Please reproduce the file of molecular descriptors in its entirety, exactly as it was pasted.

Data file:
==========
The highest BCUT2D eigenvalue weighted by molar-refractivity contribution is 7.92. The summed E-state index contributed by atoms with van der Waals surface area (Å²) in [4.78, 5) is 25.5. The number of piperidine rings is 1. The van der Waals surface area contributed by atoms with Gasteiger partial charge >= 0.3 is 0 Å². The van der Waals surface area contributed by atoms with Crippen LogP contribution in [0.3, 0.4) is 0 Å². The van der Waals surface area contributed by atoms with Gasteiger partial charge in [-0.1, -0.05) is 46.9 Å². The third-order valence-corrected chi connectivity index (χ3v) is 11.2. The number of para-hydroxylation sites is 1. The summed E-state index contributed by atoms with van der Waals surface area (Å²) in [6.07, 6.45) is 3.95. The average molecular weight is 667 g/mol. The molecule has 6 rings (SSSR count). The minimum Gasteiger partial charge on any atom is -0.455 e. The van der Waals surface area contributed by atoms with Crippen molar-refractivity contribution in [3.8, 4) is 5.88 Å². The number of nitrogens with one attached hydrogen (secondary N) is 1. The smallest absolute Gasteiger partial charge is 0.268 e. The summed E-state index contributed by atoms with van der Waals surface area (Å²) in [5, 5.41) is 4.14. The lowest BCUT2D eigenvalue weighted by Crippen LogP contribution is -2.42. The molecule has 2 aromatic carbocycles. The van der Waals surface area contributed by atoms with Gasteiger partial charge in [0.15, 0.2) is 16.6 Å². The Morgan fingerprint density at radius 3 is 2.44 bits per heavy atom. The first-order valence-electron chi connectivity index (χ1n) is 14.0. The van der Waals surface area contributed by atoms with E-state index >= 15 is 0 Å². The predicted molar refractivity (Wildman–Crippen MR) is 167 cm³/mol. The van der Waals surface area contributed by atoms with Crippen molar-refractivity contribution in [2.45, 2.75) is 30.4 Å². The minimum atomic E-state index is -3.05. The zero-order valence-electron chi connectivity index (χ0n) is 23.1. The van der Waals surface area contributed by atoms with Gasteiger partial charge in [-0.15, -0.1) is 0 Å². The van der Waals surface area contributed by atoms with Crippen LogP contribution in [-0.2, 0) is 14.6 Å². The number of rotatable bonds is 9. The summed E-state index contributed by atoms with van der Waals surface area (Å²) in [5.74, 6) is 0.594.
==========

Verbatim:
The highest BCUT2D eigenvalue weighted by molar-refractivity contribution is 7.92. The summed E-state index contributed by atoms with van der Waals surface area (Å²) in [4.78, 5) is 25.5. The number of piperidine rings is 1. The van der Waals surface area contributed by atoms with Gasteiger partial charge >= 0.3 is 0 Å². The van der Waals surface area contributed by atoms with Crippen LogP contribution in [0.3, 0.4) is 0 Å². The van der Waals surface area contributed by atoms with Gasteiger partial charge in [-0.1, -0.05) is 46.9 Å². The third-order valence-corrected chi connectivity index (χ3v) is 11.2. The number of para-hydroxylation sites is 1. The summed E-state index contributed by atoms with van der Waals surface area (Å²) in [6.07, 6.45) is 3.95. The average molecular weight is 667 g/mol. The molecule has 6 rings (SSSR count). The minimum Gasteiger partial charge on any atom is -0.455 e. The van der Waals surface area contributed by atoms with Crippen molar-refractivity contribution in [3.8, 4) is 5.88 Å². The number of nitrogens with one attached hydrogen (secondary N) is 1. The smallest absolute Gasteiger partial charge is 0.268 e. The summed E-state index contributed by atoms with van der Waals surface area (Å²) in [5, 5.41) is 4.14. The lowest BCUT2D eigenvalue weighted by Crippen LogP contribution is -2.42. The molecule has 2 aromatic carbocycles. The van der Waals surface area contributed by atoms with Gasteiger partial charge in [0.15, 0.2) is 16.6 Å². The Morgan fingerprint density at radius 3 is 2.44 bits per heavy atom. The first-order valence-electron chi connectivity index (χ1n) is 14.0. The van der Waals surface area contributed by atoms with E-state index >= 15 is 0 Å². The predicted molar refractivity (Wildman–Crippen MR) is 167 cm³/mol. The van der Waals surface area contributed by atoms with Crippen molar-refractivity contribution in [2.45, 2.75) is 30.4 Å². The minimum atomic E-state index is -3.05. The zero-order valence-electron chi connectivity index (χ0n) is 23.1. The van der Waals surface area contributed by atoms with Gasteiger partial charge in [-0.15, -0.1) is 0 Å². The van der Waals surface area contributed by atoms with Crippen LogP contribution in [-0.2, 0) is 14.6 Å². The number of rotatable bonds is 9. The summed E-state index contributed by atoms with van der Waals surface area (Å²) in [5.74, 6) is 0.594.